Interim solution found for WTO trade disputes
New Zealand has joined other countries to find an interim appeals solution for international trade disputes.
New Zealand and 18 other World Trade Organisation members have established an interim solution for hearing appeals in trade disputes between governments until the WTO Appellate Body becomes fully functional again.
Minister for Trade and Export Growth David Parker welcomed the announcement that includes Australia, China, the European Union and Canada. The arrangement is open to any WTO member wishing to join.
“New Zealand’s participation in this interim arbitration arrangement is another clear signal of our commitment to the multilateral rules-based trading system, which is so important at this time of global economic uncertainty made worse by the Covid-19 pandemic,” says David.
The WTO Appellate Body lost the ability to hear new appeals in December 2019, due to an impasse over the appointment of new members to sit on it.
While remaining committed to resolving the impasse and restoring a fully-functioning Appellate Body as a priority, New Zealand and a group of other WTO members have agreed the text of an interim solution.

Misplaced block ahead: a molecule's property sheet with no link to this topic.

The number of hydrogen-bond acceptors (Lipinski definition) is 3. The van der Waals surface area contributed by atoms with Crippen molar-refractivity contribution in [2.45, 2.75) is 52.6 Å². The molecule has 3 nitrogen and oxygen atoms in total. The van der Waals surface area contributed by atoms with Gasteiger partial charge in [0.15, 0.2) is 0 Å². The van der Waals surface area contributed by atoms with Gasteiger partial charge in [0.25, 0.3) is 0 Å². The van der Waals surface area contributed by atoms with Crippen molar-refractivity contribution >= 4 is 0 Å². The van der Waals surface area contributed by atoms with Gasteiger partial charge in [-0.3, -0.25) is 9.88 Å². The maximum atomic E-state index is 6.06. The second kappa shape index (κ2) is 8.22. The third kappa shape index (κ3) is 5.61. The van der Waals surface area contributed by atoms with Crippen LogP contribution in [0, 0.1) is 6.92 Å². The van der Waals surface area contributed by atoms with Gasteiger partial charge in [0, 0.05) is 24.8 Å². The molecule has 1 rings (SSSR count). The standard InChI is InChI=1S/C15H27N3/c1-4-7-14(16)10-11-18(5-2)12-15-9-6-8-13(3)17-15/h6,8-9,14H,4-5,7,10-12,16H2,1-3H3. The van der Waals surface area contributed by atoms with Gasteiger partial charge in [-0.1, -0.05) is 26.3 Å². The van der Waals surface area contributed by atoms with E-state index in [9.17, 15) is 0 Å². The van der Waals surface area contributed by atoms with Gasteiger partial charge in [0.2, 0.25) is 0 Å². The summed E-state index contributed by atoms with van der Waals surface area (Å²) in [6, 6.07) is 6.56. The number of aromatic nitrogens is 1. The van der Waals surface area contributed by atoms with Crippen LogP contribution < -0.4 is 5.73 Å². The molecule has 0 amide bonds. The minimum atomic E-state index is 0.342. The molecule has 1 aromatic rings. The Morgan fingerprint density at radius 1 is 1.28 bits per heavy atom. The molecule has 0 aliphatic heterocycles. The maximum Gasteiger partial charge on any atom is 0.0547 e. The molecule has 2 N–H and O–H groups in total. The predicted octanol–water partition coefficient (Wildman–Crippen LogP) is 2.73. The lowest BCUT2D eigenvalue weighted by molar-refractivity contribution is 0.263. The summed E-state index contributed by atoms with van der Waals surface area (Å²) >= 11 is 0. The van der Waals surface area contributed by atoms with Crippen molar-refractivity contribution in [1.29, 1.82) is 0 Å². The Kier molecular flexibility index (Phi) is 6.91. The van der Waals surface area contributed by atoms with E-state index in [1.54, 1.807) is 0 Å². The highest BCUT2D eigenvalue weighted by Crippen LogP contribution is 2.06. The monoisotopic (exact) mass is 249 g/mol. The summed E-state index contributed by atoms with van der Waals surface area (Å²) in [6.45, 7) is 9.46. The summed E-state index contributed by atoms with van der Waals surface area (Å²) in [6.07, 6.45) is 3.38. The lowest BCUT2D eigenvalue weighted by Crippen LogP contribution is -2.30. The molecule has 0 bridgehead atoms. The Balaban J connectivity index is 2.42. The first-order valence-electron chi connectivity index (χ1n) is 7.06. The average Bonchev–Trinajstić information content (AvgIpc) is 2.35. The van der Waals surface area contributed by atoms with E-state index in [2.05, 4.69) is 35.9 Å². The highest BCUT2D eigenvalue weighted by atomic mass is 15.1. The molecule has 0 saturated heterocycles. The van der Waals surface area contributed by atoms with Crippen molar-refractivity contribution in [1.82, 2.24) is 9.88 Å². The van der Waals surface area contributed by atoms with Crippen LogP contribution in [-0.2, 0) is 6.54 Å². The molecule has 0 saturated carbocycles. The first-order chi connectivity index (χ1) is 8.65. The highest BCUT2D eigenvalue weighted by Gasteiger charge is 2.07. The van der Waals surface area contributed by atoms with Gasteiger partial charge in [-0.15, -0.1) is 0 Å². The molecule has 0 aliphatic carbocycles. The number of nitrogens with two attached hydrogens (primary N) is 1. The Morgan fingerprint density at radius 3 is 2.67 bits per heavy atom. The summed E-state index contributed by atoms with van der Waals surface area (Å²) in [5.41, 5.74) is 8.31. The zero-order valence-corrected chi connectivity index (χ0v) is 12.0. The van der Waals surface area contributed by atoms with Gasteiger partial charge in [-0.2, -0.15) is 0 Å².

“The interim arbitration arrangement will ensure decisions on trade disputes between participants can still be enforced in the absence of a fully functioning Appellate Body,” says David.
“Ensuring trade rules remain enforceable is particularly important during this time of global turbulence. As a small, export-reliant economy New Zealand has a strong interest in preserving and strengthening the system of rules-based trade to support economic recovery once the health crisis passes.”
Decisions of the dispute settlement system are binding on WTO members and a failure to comply leads to approved, prospective trade sanctions. The late Mike Moore, as Director-General of the WTO, described the dispute settlement system as “the jewel in its crown”.
New Zealand has used the WTO dispute settlement system sparingly but effectively, bringing eight successful cases against trading partners since it was set up in 1995.